Gene Siskel Film Center, right after the Chicago International Film Festival ends:

Quoting from the Siskel monthly paper: ďThe Gene Siskel Film Center has been among the pioneers in presenting Iranian cinema in the west, and each year it seems that we launch our festival into a different world. As international politics shift and shift again in relation to the Middle East, the brilliant, edifying, insightful work of Iranian filmmakers continues to provide us with a window on one of the great cultures of the Middle East. This year's festival presents the Chicago premiere of eleven new films: eight fiction features, many of them prize-winners, one unusual docudrama, and two documentaries...Ē

There are, no doubt, films here that we will be talking about years from now. The question is "Which ones?" Iran being the current hotbed of great filmmaking, perhaps all of them...
I know that I will be in attendance on Saturday, October 25, and would love to make it out to even more dates than this. But time will tell, and the month has already been stuffed chock full of outstanding, brilliant works of art. Iíll just have to take things one day at a time.

Abadan* Saturday Oct. 25
Dancing In The Dust
Deep Breath
From Iran to the World -- The Visibility of Iranian Cinema
The Fifth Reaction
The Ladies'
The Mourners
Letters in the Wind
Report Card Day
Tehran 7:00 AM
* Saturday Oct. 25
The Twilight

Until we meet again, happy viewing, with pleasure in learning being at the forefront of our actions.

Even the crickets cry out...
Summer is the time of year when you might not be able to find me. There are too many things on the plate, and all of them are for the glory of FUN itself. Many times I get so caught up in the business of life that I forget to suck the sap out of the one shot at living that I get. Therefore, I have pledged that this summer, in honor of the celebration of the one life I have, I will: Go canoeing; roller blade at high speed, and often; attend MUCHO-many rockin' concerts (most notable thus far are Nick Cave, Anathallo, and the Detholz); have the greatest Minnesota family reunion we've ever had; skydive from 13,000 feet; go white water rafting and take a three day excursion primitive camping in the glorious mountains of Colorado; have water wars with the Ground Zero student ministry of Downers Grove; play laser tag and not come in last place; go to Great America; go to North Ave. beach and burn my pale white body as many times as possible; and finally, read at least three novels (already selected are: "The Lovely Bones" by Alice Sebold, "Morvern Callar" by Alan Warner, and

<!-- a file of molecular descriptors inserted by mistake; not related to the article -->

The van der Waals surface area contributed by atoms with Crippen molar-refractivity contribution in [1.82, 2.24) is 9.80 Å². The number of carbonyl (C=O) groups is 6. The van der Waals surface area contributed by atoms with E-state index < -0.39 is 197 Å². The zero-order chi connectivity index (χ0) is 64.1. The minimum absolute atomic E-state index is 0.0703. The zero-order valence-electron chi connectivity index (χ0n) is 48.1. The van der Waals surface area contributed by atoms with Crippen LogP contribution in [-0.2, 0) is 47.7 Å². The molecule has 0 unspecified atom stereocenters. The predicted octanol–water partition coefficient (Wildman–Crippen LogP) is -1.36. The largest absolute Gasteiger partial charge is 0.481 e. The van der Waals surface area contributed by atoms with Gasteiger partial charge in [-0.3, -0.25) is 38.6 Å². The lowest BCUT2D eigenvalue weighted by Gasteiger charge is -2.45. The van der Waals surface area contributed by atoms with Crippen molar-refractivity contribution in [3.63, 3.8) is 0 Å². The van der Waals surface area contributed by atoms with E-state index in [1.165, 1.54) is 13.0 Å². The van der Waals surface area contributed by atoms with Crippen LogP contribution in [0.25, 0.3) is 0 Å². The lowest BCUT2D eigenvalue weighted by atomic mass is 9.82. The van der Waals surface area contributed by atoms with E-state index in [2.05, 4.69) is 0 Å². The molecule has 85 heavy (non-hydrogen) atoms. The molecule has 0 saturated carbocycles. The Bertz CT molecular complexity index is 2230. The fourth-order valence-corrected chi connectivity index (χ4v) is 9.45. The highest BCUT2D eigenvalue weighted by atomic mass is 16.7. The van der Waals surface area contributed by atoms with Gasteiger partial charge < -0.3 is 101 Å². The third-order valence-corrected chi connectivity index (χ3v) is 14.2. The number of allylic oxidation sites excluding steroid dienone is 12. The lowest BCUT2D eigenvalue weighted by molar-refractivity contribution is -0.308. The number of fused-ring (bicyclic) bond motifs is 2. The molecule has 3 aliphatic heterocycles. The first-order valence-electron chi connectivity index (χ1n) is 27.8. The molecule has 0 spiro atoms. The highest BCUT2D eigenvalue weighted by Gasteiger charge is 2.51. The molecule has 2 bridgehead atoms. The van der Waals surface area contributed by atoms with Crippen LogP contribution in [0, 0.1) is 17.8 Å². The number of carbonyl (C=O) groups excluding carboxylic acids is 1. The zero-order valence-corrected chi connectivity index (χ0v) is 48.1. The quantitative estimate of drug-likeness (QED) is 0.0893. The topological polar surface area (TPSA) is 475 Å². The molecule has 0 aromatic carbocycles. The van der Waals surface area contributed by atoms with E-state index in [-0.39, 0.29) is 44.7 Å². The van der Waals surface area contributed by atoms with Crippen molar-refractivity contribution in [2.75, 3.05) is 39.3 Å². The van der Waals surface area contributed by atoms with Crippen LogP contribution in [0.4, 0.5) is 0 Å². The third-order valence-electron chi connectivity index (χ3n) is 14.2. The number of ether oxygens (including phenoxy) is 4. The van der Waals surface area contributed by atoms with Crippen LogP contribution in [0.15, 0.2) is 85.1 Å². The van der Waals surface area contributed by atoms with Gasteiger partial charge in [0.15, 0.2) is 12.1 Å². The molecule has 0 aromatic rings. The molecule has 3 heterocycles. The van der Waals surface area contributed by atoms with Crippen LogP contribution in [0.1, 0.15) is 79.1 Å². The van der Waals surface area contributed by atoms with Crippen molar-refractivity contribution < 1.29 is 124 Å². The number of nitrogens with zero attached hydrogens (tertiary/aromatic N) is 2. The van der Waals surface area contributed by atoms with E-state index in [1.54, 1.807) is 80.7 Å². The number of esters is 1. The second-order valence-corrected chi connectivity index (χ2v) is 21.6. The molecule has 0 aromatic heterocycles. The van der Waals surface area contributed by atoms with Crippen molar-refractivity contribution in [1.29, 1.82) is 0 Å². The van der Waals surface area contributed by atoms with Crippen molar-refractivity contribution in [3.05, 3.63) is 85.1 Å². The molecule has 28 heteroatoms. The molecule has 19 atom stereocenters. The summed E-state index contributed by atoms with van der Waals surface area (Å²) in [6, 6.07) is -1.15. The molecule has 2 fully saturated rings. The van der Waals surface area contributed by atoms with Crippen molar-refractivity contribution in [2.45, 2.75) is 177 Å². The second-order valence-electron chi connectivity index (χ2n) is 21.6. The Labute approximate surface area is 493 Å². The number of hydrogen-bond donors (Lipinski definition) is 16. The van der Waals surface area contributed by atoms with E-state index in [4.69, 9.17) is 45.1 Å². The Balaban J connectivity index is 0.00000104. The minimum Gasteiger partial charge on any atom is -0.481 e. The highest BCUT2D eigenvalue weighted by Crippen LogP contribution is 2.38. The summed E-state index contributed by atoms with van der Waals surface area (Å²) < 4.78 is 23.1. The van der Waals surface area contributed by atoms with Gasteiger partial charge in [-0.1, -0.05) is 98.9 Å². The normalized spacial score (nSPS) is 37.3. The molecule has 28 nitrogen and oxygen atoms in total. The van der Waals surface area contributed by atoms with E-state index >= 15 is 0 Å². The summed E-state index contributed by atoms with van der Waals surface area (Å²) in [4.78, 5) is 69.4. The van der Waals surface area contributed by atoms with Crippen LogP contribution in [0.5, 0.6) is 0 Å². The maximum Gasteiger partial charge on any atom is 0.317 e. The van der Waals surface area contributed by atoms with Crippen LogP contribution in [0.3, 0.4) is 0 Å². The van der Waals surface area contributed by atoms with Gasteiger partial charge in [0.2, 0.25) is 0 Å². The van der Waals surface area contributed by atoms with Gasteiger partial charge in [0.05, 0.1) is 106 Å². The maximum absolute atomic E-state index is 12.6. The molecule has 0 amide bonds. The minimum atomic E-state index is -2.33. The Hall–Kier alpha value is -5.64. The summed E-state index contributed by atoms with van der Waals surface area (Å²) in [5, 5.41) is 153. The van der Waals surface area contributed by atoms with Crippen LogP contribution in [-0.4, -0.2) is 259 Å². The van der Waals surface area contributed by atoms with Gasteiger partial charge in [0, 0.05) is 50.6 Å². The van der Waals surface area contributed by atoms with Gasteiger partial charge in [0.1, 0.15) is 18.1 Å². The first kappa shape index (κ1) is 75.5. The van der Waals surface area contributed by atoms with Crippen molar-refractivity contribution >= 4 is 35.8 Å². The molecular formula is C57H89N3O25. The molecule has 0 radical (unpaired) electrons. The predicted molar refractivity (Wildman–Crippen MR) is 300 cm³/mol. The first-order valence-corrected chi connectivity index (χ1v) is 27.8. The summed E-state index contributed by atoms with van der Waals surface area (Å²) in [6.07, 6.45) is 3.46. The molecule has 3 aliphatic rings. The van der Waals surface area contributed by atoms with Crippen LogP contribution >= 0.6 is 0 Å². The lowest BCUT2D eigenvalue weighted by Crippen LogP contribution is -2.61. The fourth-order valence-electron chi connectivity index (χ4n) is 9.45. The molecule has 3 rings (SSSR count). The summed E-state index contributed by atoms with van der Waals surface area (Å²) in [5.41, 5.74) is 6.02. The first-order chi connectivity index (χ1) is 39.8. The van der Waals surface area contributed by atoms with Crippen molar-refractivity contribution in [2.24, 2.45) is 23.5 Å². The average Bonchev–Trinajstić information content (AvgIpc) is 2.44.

"The Virgin Suicides" by Jeffrey Eugenides.) I am convinced, now more than ever, that these are things I must do Right Here, Right now, and in all of this I will challenge the natural and the spiritual to have communion one with another. In this process I will seek out a holistic kind of faith in all I do and say.

Our C-stone time in Bushnell was extremely challenging this year. Under the thousands of stars every night I was reminded over and over that God has given me gifts, and that I am on earth to continue working in the talents He has blessed me with. I'm thinking here of the gifts I have in the arts, and while they do not currently sustain me, nevertheless, my participation in them causes my spirit to flourish. I was created uniquely, and have rediscovered this uniqueness and look forward to continuing to put my existence into motion thru art. Many of us exist, but without this sustaining motion; there are those who deny their true callings and live for security, far from the danger of what truly moves them, and finding life unrewarding outside of financial gain. While I need financial gain like everyone else, I do not wish to lose myself in the process.